We have just released a new STILL by Hattingley range, starting with a 2019 Rosé –see above. At the same time, we bottled a red Pinot Noir from 2016 that had been in barrel for three years. It is being given a few months to settle in bottle and we hope to release it in the autumn. We have always said we will only make still wine if we think the quality justifies the price tag necessary.
Regarding the still Rosé, in 2019 we had a new vineyard come on stream and I had asked the grower to plant 5 acres of Precoce, to ensure supply for our sparkling Rosé. It did so well and was so ripe, and whilst fermenting in tank, it was so evocative of a Provencal Rosé, that I felt we had to let it shine by itself as a still wine. I am very happy with the result, and it is the perfect lockdown wine to drink in the garden in this sunshine – ideal with the new English asparagus now available.
How big can Hattingley evolve?
Our site in the village at Lower Wield has natural restrictions regarding our expansion. We are at around 600 tonnes maximum processing capacity – storage is the real bottleneck in terms of space. As far as I am concerned, this is about as big as I want to get and still be able to be involved in every parcel. This means we hope to be at around 500,000 bottles per year once running at full capacity.
What challenges do you see ahead (away from Coronavirus)?
Over supply, without the necessary brand awareness work being done for the individual brands and for the category as a whole. I think the biggest threat to the industry is the naivety of too many of the new entrants into the industry. A lack of forethought beyond having a nice vineyard, means a possible over supply of grapes and not enough winery capacity to handle it. This means better grape prices for wineries like us, but it also means there might well be a huge backlog of stock sitting in cellars with no market for the ever-increasing volumes.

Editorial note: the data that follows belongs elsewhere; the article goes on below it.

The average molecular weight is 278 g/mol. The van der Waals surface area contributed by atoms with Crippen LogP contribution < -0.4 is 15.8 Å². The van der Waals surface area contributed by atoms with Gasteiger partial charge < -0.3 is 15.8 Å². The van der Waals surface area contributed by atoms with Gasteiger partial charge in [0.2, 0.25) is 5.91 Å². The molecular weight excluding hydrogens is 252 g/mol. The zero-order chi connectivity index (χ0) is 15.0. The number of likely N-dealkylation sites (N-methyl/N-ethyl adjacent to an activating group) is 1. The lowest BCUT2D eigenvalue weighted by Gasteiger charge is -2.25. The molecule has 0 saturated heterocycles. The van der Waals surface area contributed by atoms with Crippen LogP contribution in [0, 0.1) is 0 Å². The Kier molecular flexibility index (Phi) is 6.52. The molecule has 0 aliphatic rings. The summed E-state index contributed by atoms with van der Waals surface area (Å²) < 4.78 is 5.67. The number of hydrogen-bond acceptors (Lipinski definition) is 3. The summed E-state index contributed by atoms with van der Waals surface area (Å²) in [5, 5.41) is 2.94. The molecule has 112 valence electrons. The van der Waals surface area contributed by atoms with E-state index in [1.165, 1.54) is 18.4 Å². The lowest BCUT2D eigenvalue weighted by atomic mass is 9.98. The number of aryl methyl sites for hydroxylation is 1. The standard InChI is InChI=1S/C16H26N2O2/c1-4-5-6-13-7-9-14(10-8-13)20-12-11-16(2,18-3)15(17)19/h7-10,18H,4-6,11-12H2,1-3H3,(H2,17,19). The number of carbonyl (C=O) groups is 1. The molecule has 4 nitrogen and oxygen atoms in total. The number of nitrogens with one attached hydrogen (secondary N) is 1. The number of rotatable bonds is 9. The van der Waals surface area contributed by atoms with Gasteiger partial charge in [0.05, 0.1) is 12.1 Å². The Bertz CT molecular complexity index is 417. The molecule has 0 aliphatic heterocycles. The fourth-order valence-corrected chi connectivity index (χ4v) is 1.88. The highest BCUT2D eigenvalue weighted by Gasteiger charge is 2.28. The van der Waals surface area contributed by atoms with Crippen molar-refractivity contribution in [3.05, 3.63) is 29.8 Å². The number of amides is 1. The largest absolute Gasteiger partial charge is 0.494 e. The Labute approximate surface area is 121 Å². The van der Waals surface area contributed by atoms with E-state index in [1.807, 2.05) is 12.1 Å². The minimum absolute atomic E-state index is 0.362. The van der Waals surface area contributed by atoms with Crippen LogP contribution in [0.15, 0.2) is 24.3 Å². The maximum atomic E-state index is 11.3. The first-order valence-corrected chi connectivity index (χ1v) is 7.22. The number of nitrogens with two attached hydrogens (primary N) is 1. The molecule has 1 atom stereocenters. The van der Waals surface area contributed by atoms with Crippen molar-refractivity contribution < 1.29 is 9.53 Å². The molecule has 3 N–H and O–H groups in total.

At the opposite end of the spectrum are the (relatively) vast operations setting up across the south of England, with very aggressive business plans, who may not be so focussed on quality as we are. For us, as Hattingley, the challenge continues to be how to engage the end consumer.
You have published the book on English Viticulture, you did do some training in California and Australia, have you done any in Champagne?
I have never actually worked in Champagne, but I do visit at least once if not twice each year. When I first set up my laboratory business in 2008, I was the UK agent for the Institut Oenologique de Champagne (IOC), a big laboratory and supplier of yeast and other winemaking sundries. I spent several vintages in Epernay shadowing one of their oenologists, Pierre-Yves Bournerias, around his patch in the Marne Valley. I have a great love for Pinot Meunier, the under-rated variety, ever since. I also worked under Jean-Manuel Jacquinot at Nyetimber back in 2004/5 and visit him regularly in Epernay.
You have won a couple of awards at the Champagne and Sparkling Wine World Championships. How important is this competition to you? And how do you fit in with the famous Champagne winemakers that attend knowing that your wines are knocking them off their pedestals?
The CSWWC is the most important competition for me as a sparkling winemaker. To be judged alongside the very best sparkling wines in the world is the ultimate test and to win not just one trophy but two is such an accolade. Tom, Essi and Tony are the best palates to judge bubbles, and I was especially pleased that Tony was part of the panel that judged those World Champion winners in 2014 and 2017. He was a mentor and friend, and it was a big shock when he got ill and died so quickly last year. I hope that we can continue to win awards at the CSWWC going forward.
I still think that the Champenois are largely unaware and unbothered by English sparkling wine. We are seen as a novelty but no great threat. Some Champagne houses have seen the potential of our wines but there is an arrogance borne out of generations of dominance of the sparkling wine world that will not be changed easily. Climate change already sees us in the UK harvesting at what used to be a normal time in Champagne 30 years ago, whilst they are more often starting in August. And we have the acidity profile some parts of Champagne can only dream of now.
What’s the best food-match with your wines?
Honestly – fish and chips is great with the Classic and Kings! The Blanc de Blancs is absolutely ideal with seafood and fish with a rich sauce – the acidity cuts through it so well. And the sparkling Rosé is wonderful by itself, and with salmon, or with desserts like Eton Mess.